Tasmania is an island located to the south of mainland Australia. This island has a cool, temperate climate and experiences a climate consisting of four seasons. It is further divided into specific ecoregions: the central highland forests, temperate forests, temperate rainforests, and the central plateau.
The western region of Tasmania is the coolest and most humid area of the island. It is covered by temperate forests and rainforests, which thrive under the frequent rains that occur throughout the largely mountainous terrain. In the central region of Tasmania, the central plateau rises above the area with dry grasslands along its north and south sides. The plateau itself has eucalypt forests within the lower elevations and evergreen forests at higher elevations.
The Wild Flora and Fauna of Tasmania
Tasmania is well-known for its wide variety of unique biodiversity, much of which owes itself to the island’s geographic isolation. Surrounding the island are a number of coral reefs, atolls, and small islands. On the mainland, the temperate rainforests are filled with moss, lichens, liverworts, and myrtle beech trees. Other flora of Tasmania include deciduous beech, Antarctic beech, eucalyptus, acacia, casuarina, xeric shrubs, and various flowering plants.
The fauna of Tasmania is just as diverse and unique as the flora, with many endemic species that closely resemble fossils that are hundreds of millions of years old. One example of this is the Tasmanian cave spider, which is considered one of the most primitive spider species in the world. Other unique animals found in Tasmania include: Tasmanian devil (a marsupial mammal), spotted quoll (a marsupial mammal) strong-billed honeyeater (a bird species), and Tasmanian treefrog.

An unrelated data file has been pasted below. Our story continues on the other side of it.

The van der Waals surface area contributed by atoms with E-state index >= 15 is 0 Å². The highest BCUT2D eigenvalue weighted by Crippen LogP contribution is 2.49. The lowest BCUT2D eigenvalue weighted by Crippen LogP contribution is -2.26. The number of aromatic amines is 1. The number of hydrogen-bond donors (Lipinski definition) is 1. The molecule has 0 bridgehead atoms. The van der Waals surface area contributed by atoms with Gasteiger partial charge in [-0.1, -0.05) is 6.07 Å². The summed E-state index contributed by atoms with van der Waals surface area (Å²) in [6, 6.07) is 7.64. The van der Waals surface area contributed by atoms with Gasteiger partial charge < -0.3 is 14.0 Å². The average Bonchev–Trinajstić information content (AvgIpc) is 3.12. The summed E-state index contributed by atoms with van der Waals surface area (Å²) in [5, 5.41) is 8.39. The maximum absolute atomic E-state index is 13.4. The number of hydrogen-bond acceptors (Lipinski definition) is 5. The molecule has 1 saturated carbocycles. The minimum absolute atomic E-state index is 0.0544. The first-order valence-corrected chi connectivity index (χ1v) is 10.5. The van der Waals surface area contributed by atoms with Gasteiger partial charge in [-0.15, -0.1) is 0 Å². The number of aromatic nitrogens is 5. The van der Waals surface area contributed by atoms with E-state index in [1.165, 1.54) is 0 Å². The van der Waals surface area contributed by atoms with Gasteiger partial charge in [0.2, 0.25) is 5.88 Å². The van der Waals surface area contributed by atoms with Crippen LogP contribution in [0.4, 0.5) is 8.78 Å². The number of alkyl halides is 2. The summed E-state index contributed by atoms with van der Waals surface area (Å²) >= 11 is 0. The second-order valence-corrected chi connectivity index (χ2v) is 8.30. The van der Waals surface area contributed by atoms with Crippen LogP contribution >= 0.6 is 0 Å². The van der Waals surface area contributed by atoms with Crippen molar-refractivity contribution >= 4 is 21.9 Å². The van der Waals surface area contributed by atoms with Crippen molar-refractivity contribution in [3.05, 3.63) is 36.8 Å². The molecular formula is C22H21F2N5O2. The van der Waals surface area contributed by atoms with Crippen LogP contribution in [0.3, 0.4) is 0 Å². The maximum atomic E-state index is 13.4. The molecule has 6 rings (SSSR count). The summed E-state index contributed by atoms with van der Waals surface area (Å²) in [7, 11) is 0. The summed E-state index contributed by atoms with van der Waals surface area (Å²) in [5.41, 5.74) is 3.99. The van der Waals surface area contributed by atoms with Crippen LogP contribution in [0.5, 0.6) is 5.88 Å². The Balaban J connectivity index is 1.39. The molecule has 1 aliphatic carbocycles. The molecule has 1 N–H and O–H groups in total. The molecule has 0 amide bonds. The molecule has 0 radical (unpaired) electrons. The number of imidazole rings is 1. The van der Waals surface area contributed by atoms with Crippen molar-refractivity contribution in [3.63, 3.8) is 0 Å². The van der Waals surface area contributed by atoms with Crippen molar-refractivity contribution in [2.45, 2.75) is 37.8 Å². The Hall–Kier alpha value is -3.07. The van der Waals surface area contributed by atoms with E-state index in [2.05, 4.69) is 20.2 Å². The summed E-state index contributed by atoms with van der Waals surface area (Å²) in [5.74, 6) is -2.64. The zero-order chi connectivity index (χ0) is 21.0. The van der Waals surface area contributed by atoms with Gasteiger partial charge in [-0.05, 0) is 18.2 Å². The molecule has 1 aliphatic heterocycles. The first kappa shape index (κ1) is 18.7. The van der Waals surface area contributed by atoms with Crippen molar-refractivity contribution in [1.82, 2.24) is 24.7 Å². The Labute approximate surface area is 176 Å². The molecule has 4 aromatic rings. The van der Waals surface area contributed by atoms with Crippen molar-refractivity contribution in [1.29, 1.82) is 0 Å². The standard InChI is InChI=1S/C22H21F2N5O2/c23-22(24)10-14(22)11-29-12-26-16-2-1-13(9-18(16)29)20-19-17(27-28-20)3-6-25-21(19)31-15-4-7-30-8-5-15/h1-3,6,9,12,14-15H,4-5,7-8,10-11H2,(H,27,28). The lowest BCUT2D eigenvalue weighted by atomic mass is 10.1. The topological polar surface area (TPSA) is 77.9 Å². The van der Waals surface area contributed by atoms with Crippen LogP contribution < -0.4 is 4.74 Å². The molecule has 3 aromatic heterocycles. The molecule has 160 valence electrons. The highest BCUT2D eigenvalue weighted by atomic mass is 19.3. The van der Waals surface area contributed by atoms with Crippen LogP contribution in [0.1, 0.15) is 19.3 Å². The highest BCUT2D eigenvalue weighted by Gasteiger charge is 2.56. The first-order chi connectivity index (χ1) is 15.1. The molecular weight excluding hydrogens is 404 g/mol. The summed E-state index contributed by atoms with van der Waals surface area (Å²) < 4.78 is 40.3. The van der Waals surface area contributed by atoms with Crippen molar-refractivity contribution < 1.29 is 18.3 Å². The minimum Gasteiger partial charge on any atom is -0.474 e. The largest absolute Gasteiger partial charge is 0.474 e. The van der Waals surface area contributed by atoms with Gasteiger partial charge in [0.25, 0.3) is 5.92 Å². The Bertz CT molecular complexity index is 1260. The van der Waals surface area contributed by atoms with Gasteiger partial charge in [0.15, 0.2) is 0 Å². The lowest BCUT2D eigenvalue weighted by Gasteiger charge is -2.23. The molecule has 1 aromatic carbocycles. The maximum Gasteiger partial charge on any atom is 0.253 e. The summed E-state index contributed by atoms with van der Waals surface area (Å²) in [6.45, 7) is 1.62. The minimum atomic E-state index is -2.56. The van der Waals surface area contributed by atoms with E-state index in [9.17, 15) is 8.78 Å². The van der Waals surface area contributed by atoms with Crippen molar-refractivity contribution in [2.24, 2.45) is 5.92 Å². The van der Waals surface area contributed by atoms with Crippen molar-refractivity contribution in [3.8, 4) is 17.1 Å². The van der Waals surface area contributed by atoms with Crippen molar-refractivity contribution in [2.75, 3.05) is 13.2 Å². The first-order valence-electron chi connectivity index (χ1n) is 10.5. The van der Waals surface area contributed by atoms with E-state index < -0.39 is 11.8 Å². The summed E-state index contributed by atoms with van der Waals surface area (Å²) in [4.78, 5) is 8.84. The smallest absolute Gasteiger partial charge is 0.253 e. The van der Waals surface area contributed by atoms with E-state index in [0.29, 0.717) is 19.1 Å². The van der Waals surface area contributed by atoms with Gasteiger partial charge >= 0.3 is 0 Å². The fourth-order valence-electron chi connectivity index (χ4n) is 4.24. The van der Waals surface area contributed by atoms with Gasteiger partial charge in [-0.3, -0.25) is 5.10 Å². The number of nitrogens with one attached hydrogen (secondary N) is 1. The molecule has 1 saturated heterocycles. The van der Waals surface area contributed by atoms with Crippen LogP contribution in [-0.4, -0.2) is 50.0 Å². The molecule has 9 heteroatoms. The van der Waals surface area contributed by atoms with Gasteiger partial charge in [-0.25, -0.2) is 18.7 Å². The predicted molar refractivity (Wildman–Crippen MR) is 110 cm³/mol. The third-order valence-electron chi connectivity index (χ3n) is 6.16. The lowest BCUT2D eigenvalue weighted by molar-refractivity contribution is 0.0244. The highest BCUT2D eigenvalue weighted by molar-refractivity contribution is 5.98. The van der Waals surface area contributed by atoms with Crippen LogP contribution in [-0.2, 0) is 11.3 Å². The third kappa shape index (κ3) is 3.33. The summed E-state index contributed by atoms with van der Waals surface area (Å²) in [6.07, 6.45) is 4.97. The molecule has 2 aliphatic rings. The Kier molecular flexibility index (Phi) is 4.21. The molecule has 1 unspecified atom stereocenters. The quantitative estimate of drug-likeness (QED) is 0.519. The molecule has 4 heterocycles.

Threats to Tasmania’s Wildlife
The threats to the wildlife of Tasmania began with the arrival of European settlers. Habitat destruction, introduction of invasive species, and exploitation of native wildlife and natural resources resulted in the extinction of approximately 23 bird species, 27 mammal species, and 4 frog species. These issues continue to threaten the current wildlife population of Tasmania, today.
New threats, however, have been introduced in recent decades. Perhaps the most concerning of these is global climate change, which is contributing to a significant rise in sea levels and water temperatures. This change has a negative impact on coastal ecosystems. Further inland within the numerous Tasmanian forests, global climate change is affecting fire season patterns. This is threatening several tree species.
Establishment of National Parks in Tasmania
Tasmania established its first national park in 1908, called Ben Lomond, although at the time it was categorized as a scenic reserve. It was not until 1947 that it officially became a national park. An additional nine national parks were protected between 1916 and 1967. By 1971, the Tasmanian government decided that it needed to provide adequate management of the local environment. In response to a public outcry over a plan to flood Lake Pedder, the National Parks and Wildlife Service was established. With its beginning staff size of 59, the newly implemented department worked to set aside its first national parks. The first national parks established include: Maria Island (1972), Mount William (1973), and Narawntapu (1976).
Significance of National Parks in Tasmania
Today, Tasmania has a total of 19 national parks and 816 nature reserves, covering around 40% of the island’s area. These parks are significant for a number of reasons and many of them have been included in the Tasmanian Wilderness World Heritage list. The special conservation status of these areas works to protect the diverse flora and fauna of each unique ecosystem. Additionally, residents of and tourists to Tasmania are able to enjoy the unspoiled environment by hiking, camping, observing wildlife, and taking pictures.